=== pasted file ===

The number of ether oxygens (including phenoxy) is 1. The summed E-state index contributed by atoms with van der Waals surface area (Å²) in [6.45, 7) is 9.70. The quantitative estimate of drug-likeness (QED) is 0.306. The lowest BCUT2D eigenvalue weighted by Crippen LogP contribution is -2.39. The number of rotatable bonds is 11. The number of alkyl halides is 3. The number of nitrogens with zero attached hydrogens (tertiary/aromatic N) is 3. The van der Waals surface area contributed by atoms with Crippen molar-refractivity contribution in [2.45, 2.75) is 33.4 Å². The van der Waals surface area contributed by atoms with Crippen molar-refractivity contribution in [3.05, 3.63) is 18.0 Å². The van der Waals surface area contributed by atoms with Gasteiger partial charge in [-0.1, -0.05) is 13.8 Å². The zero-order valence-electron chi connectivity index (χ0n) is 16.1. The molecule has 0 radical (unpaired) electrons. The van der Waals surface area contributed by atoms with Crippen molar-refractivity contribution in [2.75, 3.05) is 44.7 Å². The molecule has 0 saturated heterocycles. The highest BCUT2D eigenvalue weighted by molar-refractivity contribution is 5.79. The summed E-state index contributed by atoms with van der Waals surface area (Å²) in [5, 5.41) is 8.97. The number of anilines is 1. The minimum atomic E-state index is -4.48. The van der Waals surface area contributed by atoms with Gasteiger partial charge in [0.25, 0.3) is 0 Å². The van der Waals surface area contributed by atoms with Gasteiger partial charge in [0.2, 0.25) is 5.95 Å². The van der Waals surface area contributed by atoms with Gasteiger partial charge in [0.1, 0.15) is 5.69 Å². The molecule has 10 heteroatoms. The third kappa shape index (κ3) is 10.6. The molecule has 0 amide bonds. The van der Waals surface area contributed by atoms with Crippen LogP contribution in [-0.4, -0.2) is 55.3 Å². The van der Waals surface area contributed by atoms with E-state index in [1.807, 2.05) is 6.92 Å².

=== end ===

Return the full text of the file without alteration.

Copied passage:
The number of ether oxygens (including phenoxy) is 1. The summed E-state index contributed by atoms with van der Waals surface area (Å²) in [6.45, 7) is 9.70. The quantitative estimate of drug-likeness (QED) is 0.306. The lowest BCUT2D eigenvalue weighted by Crippen LogP contribution is -2.39. The number of rotatable bonds is 11. The number of alkyl halides is 3. The number of nitrogens with zero attached hydrogens (tertiary/aromatic N) is 3. The van der Waals surface area contributed by atoms with Crippen molar-refractivity contribution in [2.45, 2.75) is 33.4 Å². The van der Waals surface area contributed by atoms with Crippen molar-refractivity contribution in [3.05, 3.63) is 18.0 Å². The van der Waals surface area contributed by atoms with Gasteiger partial charge in [-0.1, -0.05) is 13.8 Å². The zero-order valence-electron chi connectivity index (χ0n) is 16.1. The molecule has 0 radical (unpaired) electrons. The van der Waals surface area contributed by atoms with Crippen molar-refractivity contribution in [2.75, 3.05) is 44.7 Å². The molecule has 0 saturated heterocycles. The highest BCUT2D eigenvalue weighted by molar-refractivity contribution is 5.79. The summed E-state index contributed by atoms with van der Waals surface area (Å²) in [5, 5.41) is 8.97. The number of anilines is 1. The minimum atomic E-state index is -4.48. The van der Waals surface area contributed by atoms with Gasteiger partial charge in [0.25, 0.3) is 0 Å². The van der Waals surface area contributed by atoms with Gasteiger partial charge in [0.2, 0.25) is 5.95 Å². The van der Waals surface area contributed by atoms with Gasteiger partial charge in [0.1, 0.15) is 5.69 Å². The molecule has 10 heteroatoms. The third kappa shape index (κ3) is 10.6. The molecule has 0 amide bonds. The van der Waals surface area contributed by atoms with Crippen LogP contribution in [-0.4, -0.2) is 55.3 Å². The van der Waals surface area contributed by atoms with E-state index in [1.807, 2.05) is 6.92 Å².